Most of the other answers in this thread focus on the mathematics. This is appropriate, as this is a Q&A site for mathematics educators. However, I suspect that the question being answered ("Should I teach the squeeze theorem?") has already been addressed here many times. The distinguishing question here seems to be "Should I, as a tutor, teach a tutee the squeeze theorem when the primary instructor has omitted it?" While this question might be more appropriate for the Academia SE, it doesn't seem off-topic here.
What is your role?
Typically, the role of a tutor is to provide supplemental coaching to a student who is taking a course from a primary instructor. It is the job of the primary instructor to establish the curriculum, the grading schemata, the pace, etc. The job of the tutor is to review the material presented by the primary instructor in order to prepare the student for assessments.
Are you doing harm by omitting the squeeze theorem?
As a tutor, you serve your tutees by preparing them to perform well on the assessments provided by their primary instructor. When you help them with material that is likely to be on those assessments, you are doing your job. If you spend time on material that is not likely to be on those assessments, you are, perhaps, helping the student to learn more, but may be harming them in the sense that they may perform less well on assessments. Coving extra material is, likely, neutral at best.
Is the student being harmed by the omission of the squeeze theorem?
In my opinion, yes.
As has been pointed out in the comments and in other answers, the squeeze theorem is a fundamental result in analysis (or, perhaps more foundational, is the result that $f(x) \le g(x)$ implies that $\lim f(x) \le \lim g(x)$). Skipping this result does a disservice to the mathematics, and has the potential to create a kind of "cargo cult" version of mathematics.
Thus, in my opinion, if an instructor chooses to omit the squeeze theorem, they are doing a disservice to their students. But that is on the instructor, not you.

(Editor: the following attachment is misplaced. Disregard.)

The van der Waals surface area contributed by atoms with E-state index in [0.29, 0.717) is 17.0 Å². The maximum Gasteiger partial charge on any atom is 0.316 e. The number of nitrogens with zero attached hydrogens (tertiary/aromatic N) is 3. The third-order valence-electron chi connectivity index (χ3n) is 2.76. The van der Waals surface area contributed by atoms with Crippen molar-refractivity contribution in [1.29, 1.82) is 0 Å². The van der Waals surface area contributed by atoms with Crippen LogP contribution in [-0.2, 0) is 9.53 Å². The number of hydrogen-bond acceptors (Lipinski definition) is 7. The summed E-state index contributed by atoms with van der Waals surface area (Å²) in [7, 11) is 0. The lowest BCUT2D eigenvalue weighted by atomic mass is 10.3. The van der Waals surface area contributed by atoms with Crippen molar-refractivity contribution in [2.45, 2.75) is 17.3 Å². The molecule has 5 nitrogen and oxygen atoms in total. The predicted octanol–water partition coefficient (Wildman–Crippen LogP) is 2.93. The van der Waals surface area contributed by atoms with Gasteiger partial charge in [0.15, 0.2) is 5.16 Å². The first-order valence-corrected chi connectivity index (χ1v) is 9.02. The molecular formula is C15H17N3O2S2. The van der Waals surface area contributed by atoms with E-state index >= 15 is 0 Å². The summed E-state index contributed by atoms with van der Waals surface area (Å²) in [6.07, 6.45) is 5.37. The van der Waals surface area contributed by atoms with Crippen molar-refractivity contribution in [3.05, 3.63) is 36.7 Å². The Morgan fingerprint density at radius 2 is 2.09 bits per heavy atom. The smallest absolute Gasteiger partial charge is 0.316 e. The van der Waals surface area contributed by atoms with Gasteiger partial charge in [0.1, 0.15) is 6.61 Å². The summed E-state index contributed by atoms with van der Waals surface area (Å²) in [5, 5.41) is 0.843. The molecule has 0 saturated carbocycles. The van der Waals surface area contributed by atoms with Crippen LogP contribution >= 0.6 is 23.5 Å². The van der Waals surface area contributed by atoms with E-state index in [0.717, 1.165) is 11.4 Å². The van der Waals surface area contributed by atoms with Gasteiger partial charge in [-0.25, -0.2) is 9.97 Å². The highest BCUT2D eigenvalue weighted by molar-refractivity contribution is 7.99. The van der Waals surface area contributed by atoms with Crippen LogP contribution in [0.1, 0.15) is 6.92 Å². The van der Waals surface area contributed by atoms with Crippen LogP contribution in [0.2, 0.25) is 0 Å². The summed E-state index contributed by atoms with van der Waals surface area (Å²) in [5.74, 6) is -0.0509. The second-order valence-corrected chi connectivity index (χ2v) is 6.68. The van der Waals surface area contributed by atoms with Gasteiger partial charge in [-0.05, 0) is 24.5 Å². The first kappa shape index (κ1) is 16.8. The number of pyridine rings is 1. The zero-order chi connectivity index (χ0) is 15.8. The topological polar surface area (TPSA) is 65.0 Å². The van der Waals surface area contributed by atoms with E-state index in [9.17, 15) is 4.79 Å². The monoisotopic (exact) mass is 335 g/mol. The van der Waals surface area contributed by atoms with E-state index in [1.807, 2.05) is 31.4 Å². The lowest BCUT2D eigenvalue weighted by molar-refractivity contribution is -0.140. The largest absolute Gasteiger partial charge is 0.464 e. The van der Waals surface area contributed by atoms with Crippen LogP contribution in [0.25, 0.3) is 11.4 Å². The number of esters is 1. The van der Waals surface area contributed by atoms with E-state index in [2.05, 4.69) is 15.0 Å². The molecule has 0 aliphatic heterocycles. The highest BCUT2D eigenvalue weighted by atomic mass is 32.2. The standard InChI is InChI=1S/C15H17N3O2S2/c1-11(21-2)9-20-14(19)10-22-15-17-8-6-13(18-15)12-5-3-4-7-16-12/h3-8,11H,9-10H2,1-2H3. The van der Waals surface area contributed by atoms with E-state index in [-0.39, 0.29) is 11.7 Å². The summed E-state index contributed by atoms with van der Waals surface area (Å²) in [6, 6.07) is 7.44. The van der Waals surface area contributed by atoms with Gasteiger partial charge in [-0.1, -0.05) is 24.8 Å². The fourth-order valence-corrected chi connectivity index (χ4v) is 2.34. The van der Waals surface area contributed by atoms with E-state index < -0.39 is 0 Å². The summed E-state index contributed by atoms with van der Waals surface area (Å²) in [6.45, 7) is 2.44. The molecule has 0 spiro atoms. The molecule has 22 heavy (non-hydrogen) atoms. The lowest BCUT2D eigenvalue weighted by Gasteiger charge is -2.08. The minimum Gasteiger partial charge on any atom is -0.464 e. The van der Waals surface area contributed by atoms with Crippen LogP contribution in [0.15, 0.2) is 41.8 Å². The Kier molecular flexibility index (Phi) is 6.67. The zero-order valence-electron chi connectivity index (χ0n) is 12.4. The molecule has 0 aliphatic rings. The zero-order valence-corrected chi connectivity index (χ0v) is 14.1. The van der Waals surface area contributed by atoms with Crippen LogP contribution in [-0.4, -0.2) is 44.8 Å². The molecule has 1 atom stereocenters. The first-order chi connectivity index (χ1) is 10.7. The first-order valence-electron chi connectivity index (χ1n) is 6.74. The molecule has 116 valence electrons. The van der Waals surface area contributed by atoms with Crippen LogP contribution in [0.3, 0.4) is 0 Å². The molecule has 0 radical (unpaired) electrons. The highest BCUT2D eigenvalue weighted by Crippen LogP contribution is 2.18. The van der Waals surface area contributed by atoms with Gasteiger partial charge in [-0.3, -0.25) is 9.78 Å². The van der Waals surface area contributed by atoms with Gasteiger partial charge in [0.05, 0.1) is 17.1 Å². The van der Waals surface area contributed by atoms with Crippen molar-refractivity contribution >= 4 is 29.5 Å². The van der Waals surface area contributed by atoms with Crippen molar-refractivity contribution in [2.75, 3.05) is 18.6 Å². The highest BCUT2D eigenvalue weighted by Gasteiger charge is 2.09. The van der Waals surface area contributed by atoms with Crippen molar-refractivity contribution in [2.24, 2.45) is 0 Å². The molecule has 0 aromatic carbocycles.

What should you do?
Again, this is probably a matter of opinion, but: your role is to prepare your tutees for the assessments their instructor is likely to prepare. This instructor has skipped the squeeze theorem, hence you should probably also skip it, or spend only minimal time on it.
You also need to be careful to respect the authority of the instructor. You and the instructor should appear to be a united team in front of the students. Be careful not to criticize the instructor in earshot of your tutees. Doing so only degrades the relationship between the instructor and their students, which is likely to make the overall learning environment worse.
On the other hand, it might be worth talking to the instructor. I can imagine many possible results, including:
- Students are often unreliable reporters when it comes to describing what has been taught. Perhaps the instructor will tell you that they did spend time on the squeeze theorem, and the student has simply forgotten (in which case, you really need to spend some time on it).
- Perhaps the instructor had a really good reason for omitting the squeeze theorem. I have difficulty imagining what that reason is, but you might find that they have a persuasive argument.
- Maybe the instructor just forgot about it (e.g. if they are teaching multiple sections of the course, they may have gotten confused about what was said to one group of students vs another). They may welcome the feedback, and take it as an opportunity to fill a gap.
- Or the instructor could be a real a-hole who doesn't really know what they are doing, skipped the theorem because it is hard and students often struggle with it and they want to make sure that their teaching evaluations are good. That would suck, but such is life.
Whatever the case, having a line of communication between instructor and tutor can be valuable. If it is possible for you to talk to this instructor, I would advise you to do so.